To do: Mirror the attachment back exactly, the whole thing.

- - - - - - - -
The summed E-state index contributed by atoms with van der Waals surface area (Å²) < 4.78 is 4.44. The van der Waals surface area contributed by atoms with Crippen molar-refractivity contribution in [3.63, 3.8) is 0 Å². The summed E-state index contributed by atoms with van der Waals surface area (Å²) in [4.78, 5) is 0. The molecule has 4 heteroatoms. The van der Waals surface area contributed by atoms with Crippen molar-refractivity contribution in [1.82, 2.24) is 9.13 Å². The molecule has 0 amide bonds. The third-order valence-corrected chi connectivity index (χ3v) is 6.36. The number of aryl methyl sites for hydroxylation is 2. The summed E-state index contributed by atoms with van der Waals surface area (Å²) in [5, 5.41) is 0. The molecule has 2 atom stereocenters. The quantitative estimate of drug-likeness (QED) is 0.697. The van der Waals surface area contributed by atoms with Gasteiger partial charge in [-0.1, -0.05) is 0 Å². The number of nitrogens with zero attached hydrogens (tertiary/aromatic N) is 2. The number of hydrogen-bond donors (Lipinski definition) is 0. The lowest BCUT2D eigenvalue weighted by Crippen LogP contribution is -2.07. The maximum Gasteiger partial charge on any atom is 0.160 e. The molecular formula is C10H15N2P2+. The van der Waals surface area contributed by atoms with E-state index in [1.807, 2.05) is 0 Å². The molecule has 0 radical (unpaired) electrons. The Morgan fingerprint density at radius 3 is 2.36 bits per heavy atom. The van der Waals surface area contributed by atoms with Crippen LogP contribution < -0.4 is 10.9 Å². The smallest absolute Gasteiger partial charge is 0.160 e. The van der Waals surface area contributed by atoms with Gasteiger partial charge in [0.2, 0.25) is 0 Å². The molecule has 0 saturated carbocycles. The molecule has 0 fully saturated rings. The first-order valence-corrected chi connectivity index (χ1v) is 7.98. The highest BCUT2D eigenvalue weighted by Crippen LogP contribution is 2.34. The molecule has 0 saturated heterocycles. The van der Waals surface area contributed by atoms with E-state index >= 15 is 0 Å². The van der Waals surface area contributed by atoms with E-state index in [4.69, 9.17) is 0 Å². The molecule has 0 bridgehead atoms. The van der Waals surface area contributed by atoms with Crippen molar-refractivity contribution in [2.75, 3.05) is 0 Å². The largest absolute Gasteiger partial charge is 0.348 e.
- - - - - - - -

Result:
The summed E-state index contributed by atoms with van der Waals surface area (Å²) < 4.78 is 4.44. The van der Waals surface area contributed by atoms with Crippen molar-refractivity contribution in [3.63, 3.8) is 0 Å². The summed E-state index contributed by atoms with van der Waals surface area (Å²) in [4.78, 5) is 0. The molecule has 4 heteroatoms. The van der Waals surface area contributed by atoms with Crippen molar-refractivity contribution in [1.82, 2.24) is 9.13 Å². The molecule has 0 amide bonds. The third-order valence-corrected chi connectivity index (χ3v) is 6.36. The number of aryl methyl sites for hydroxylation is 2. The summed E-state index contributed by atoms with van der Waals surface area (Å²) in [5, 5.41) is 0. The molecule has 2 atom stereocenters. The quantitative estimate of drug-likeness (QED) is 0.697. The van der Waals surface area contributed by atoms with Gasteiger partial charge in [-0.1, -0.05) is 0 Å². The number of nitrogens with zero attached hydrogens (tertiary/aromatic N) is 2. The number of hydrogen-bond donors (Lipinski definition) is 0. The lowest BCUT2D eigenvalue weighted by Crippen LogP contribution is -2.07. The maximum Gasteiger partial charge on any atom is 0.160 e. The molecular formula is C10H15N2P2+. The van der Waals surface area contributed by atoms with E-state index in [1.807, 2.05) is 0 Å². The molecule has 0 radical (unpaired) electrons. The Morgan fingerprint density at radius 3 is 2.36 bits per heavy atom. The van der Waals surface area contributed by atoms with Crippen LogP contribution < -0.4 is 10.9 Å². The smallest absolute Gasteiger partial charge is 0.160 e. The van der Waals surface area contributed by atoms with Gasteiger partial charge in [0.2, 0.25) is 0 Å². The molecule has 0 saturated carbocycles. The molecule has 0 fully saturated rings. The first-order valence-corrected chi connectivity index (χ1v) is 7.98. The highest BCUT2D eigenvalue weighted by Crippen LogP contribution is 2.34. The molecule has 0 saturated heterocycles. The van der Waals surface area contributed by atoms with E-state index >= 15 is 0 Å². The van der Waals surface area contributed by atoms with E-state index in [4.69, 9.17) is 0 Å². The molecule has 0 bridgehead atoms. The van der Waals surface area contributed by atoms with Crippen molar-refractivity contribution in [2.75, 3.05) is 0 Å². The largest absolute Gasteiger partial charge is 0.348 e.